Germanys dangerous new anti-Semitism

BERLIN — For many Germans, the countrys post-war reconstruction was as much moral as it was economic and political. The effort to atone for the crimes of World War II — and to stamp out anti-Semitism — has defined the countrys politics for the last 50 years.

Now, two years after Chancellor Angela Merkel opened the border to refugees fleeing war-torn Syria, Germanys ceaseless reckoning with anti-Semitism has taken a new turn as a result of a number of recent attacks at the hands of Muslim youths. Seeing an opportunity, the far-right Alternative for Germany (AfD) — a political party that counts known anti-Semites and neo-Nazis among its members — has used examples of prejudice against Jews among Muslims living in Germany to rally mistrust against these new arrivals.

In doing so, the AfD has conflated the issues of anti-Semitism and migration, attempting to force Germanys politicians — Merkel and her coalition, first and foremost — to choose between protecting the countrys Jewish community or defending the governments migration and integration policies. This dilemma, however, is a false one — as the facts clearly demonstrate.

To be sure, attacks on Jews at the hands of Muslims living in Germany are well documented, and data on Muslim attitudes toward the Jewish community yields a picture of pervasive anti-Jewish sentiment.

Germany opened its borders to Turkish laborers in 1961, and the culturally ingrained anti-Semitism that arrived among some of those migrants was free of the pangs of conscience plaguing Germans post World War II.

It is tempting for some to conclude that the problem has been exacerbated by the influx of immigrants from the Middle East since 2015.

Because Muslims living in Germany do not see themselves as inheritors of the murderous crimes perpetrated by the Nazi regime, anti-Semitism among them presents itself more candidly and outspokenly — and serves as an uncomfortable reminder of beliefs Europe is happy to have officially outgrown.

But the fact that anti-Semitic views are common among Muslim communities of Germany — as they are across Europe — is not news to the German government. Under Merkel it has been forced to issue public condemnations of various episodes of intimidation, harassment and violence in schools, public spaces and online.

The anecdotal evidence and the data on this so-called new anti-Semitism can be alarming. But it is also consistent both with similar trends across Europe — where 29 percent of Muslim communities hold anti-Semitic views — and with anti-Semitic sentiment among the broader German population, which hovers between 25 to 27 percent.

It is tempting for some to conclude that the problem has been exacerbated by the influx of immigrants from the Middle East since 2015. But the average number of episodes of anti-Semitism recorded in Germany has remained more or less constant over an almost 15-year period.

German Chancellor Angela Merkel | John MacDougall/AFP via Getty Images

Clearly, discrimination against Jews cannot seriously be considered a recent import, driven by the recent influx of refugees. Indeed, in 2016, anti-Semitic episodes decreased. Statistically speaking, 2015 does not represent a turning point.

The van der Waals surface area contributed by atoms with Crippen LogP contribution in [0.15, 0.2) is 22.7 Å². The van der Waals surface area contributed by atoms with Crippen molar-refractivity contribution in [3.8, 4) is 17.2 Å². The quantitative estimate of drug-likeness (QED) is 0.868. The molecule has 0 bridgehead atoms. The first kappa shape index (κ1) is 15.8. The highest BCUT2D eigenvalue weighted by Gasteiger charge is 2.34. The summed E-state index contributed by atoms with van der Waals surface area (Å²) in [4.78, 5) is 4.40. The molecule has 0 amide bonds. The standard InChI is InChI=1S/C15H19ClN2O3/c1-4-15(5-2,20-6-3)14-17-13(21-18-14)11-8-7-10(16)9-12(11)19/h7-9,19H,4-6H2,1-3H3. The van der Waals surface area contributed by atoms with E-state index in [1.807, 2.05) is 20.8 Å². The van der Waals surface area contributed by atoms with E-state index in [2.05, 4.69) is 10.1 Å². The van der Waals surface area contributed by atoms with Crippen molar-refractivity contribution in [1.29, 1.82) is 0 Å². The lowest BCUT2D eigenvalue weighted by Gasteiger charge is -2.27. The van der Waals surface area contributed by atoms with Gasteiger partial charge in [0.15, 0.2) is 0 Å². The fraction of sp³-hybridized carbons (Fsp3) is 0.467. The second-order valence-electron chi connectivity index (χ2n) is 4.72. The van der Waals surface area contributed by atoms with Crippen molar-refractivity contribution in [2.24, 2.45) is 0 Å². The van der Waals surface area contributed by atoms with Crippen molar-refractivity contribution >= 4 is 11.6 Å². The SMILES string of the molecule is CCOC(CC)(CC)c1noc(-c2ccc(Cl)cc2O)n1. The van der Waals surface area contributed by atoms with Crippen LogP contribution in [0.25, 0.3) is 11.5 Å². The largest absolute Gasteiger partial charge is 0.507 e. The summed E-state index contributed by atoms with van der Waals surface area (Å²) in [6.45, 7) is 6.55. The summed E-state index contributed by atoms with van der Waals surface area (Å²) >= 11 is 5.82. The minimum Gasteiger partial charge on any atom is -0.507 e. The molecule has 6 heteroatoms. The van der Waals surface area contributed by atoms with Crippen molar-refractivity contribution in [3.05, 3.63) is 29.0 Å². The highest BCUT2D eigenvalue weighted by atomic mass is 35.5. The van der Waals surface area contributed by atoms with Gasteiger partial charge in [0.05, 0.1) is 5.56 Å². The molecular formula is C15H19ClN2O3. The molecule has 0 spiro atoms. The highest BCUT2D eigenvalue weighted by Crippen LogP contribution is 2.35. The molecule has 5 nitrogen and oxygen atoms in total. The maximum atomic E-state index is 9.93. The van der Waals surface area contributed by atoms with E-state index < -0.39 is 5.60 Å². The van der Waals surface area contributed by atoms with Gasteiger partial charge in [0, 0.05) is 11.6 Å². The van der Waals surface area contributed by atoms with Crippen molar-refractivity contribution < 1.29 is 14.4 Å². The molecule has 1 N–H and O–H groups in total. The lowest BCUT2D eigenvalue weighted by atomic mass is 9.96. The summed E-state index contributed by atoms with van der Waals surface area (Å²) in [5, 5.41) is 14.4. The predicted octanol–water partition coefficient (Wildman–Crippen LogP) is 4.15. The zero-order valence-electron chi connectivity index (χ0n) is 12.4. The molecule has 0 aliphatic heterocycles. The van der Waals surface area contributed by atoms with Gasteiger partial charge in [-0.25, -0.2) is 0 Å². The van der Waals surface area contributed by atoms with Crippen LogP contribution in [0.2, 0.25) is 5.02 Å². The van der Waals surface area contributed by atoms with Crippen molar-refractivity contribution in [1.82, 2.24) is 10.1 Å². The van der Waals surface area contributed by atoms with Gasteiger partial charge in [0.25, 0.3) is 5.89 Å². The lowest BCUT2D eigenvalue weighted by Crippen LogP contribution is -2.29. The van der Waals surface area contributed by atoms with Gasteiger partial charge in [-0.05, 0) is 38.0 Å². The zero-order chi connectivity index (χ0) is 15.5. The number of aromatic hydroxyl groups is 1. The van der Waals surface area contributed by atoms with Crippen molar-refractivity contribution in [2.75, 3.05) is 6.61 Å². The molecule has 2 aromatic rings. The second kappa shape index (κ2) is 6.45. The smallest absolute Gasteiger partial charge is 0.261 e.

As elsewhere in Europe, Muslim immigrants in Germany have become the perfect foil for right-wing populists. The AfD has built up much of its support in eastern Germany by flirting with overtly anti-Muslim groups like PEGIDA.

The party has also jumped at every chance to point to Merkels open-door policy on migration as the root cause of a host of social problems, including episodes of vandalism, sexual abuse, criminality and anti-Semitism — specifically highlighting incidents it can blame on Muslim refugees.

Laying anti-Semitism at the feet of Germanys Muslim communities is politically expedient for a party that has a checkered history on that question itself — to say the least — and wants to clean up its own image.

To do so, the party has gone out in search of Jews to join their anti-refugee crusade, made conspicuous expressions of support for Israel, accused traditional parties of abetting Muslim anti-Semitism and appointed itself as the “guarantor” of the safety of Jewish life in Germany.

Over the past few months, the pressure exerted by the far right has brought about a crisis of political identity among traditional parties across the political spectrum.

Conscious of having lost voters to the AfD, the right has echoed the condemnation of Muslim anti-Semitism while promoting a Christian nativist version of politics. The left, meanwhile, has joined the fray in an attempt to regain its identity as champions of civil rights.

Ultimately, only better integration and education can help shift attitudes.

Merkel has found herself in the unfortunate position of becoming the chief detractor of her own immigration policies, not merely as a failure of governance but as one of the causes of what she herself has called the “new anti-Semitism.”

The question of anti-Semitism among Germanys Muslim communities must be addressed. But it is entirely disingenuous to indict the countrys Muslims from the political pulpit. Ultimately, only better integration and education can help shift attitudes.

For the far right, framing the debate as a choice between abandoning the countrys Jewish population — with all the historical, moral baggage that comes with that — or turning its back on recent Muslim migrants is a convenient way to distract attention from its own tarnished ideological legacy.

But its a false choice, one Germanys leading politicians cant afford to make. And yet, theyre already falling into the trap.

Martin Gak is a religion correspondent for Deutsche Welle and a producer at DW Conflict Zone.

Original Article

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